You'll need to think about this one and perhaps you'll try selling privately anyway, but if you have a difficult property to sell then basically your pool of potential buyers will be smaller. Having said that, a real estate agent will also strike the same problem. An example may be a two bedroom home on a small cross leased section (usually two houses on the same section - one at the back, one at the front) with a shared driveway in a predominantly young family orientated area. You will have to think harder about the wording you use in advertisments about who you think your potential buyer may be i.e. perhaps it's a single parent with one child or an older couple who want to be closer to family. Regardless of who markets your home - it may just take longer to sell.
I doubt there are many agents who successfully sell a property to buyer who doesn't like it. Just think about the house purchases you have made. Probably most of them have been because you liked the home - it had a nice feel, or it suited you at the time. The majority of your potential buyers will treat your home in the same way regardless of whether you use a real estate agent or not.
Is it better to run with your own homesell and sell privately when the market is booming and houses are selling fast or when it's slow and depressed? Basically if houses are selling fast then so should yours! When it's slow and prices are lower, then wouldn't you rather save the agents commission therefore allowing you to price your home very competitively?
This can be the most mysterious part of the homesell process when selling privately but a basic understanding will be all you require. If a prospective buyer is interested in your property you can be sure they will ask about how to go about making an offer. It's important to know some of the legal jargon associated with property sales but again you don't need to be an expert. The book "Selling a Home Privately in New Zealand" covers these areas in an easy to understand manner and gives you the information required to move confidently through this process.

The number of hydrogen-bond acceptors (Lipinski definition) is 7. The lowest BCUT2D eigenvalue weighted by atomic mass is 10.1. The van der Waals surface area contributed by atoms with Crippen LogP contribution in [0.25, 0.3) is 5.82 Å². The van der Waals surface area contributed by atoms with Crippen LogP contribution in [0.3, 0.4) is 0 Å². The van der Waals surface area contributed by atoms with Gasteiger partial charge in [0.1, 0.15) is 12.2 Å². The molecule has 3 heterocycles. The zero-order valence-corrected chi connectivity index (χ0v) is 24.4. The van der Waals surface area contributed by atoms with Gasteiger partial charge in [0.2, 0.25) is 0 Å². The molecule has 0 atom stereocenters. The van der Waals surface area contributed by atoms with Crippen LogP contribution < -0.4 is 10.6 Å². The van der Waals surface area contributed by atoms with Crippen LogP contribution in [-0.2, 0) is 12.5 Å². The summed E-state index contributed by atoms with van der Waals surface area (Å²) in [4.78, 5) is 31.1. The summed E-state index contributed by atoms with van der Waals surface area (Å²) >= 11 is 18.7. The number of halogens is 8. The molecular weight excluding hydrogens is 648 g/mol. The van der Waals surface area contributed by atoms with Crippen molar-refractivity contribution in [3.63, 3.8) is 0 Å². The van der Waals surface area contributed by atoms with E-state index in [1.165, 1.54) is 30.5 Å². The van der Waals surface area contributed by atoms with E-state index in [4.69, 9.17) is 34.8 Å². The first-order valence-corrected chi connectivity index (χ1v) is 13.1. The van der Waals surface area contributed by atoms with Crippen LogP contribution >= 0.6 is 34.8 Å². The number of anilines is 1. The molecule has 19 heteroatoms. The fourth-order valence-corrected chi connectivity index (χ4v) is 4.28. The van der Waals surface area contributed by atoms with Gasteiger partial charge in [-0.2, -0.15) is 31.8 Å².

NOTE: The book details all of the steps involved including what to do if you get an offer, how to proceed, negotiating, legal jargon and the paperwork. DIY Real Estate always recommends you consult a lawyer or solicitor for legal advice before signing any form of documentation in respect to a property sale.
It's time to take some action and atart planning now about selling your home yourself.
After considering all of the options, you have to be comfortable with your home selling decision. Hopefully the points that have been raised on this Web site will make your decision easier. You also need to look at how urgently you want to sell. If you need it sold yesterday, then perhaps a real estate company can get the ball rolling in a day rather than in a week if selling privately. Auctions are also probably best left with a real estate agent as well. Other than that though, besides a bit of planning, time and a small amount of expense, there's nothing to stop you selling privately - the gains can be huge in terms of monetary savings and you will probably learn a lot from the experience and gain a few extra skills.
To gain the greatest chance for success, you really need to make sure you are totally prepared. Even if you have "got a pretty good idea" about what to do, there will be important things you may not have considered which could make all the difference between success and failure. This is especially true when it comes to offers, negotiating and the paperwork.
Buy the book about how to sell privately today - it's full of information which will guide you through the steps, the jargon and everything else involved in selling your home. It may even help you finalise your decision to sell privately.
"I enjoyed reading your book – it was informative and the checklists were very useful in making sure we had all the information. Thanks heaps." Carole Peterson, Christchurch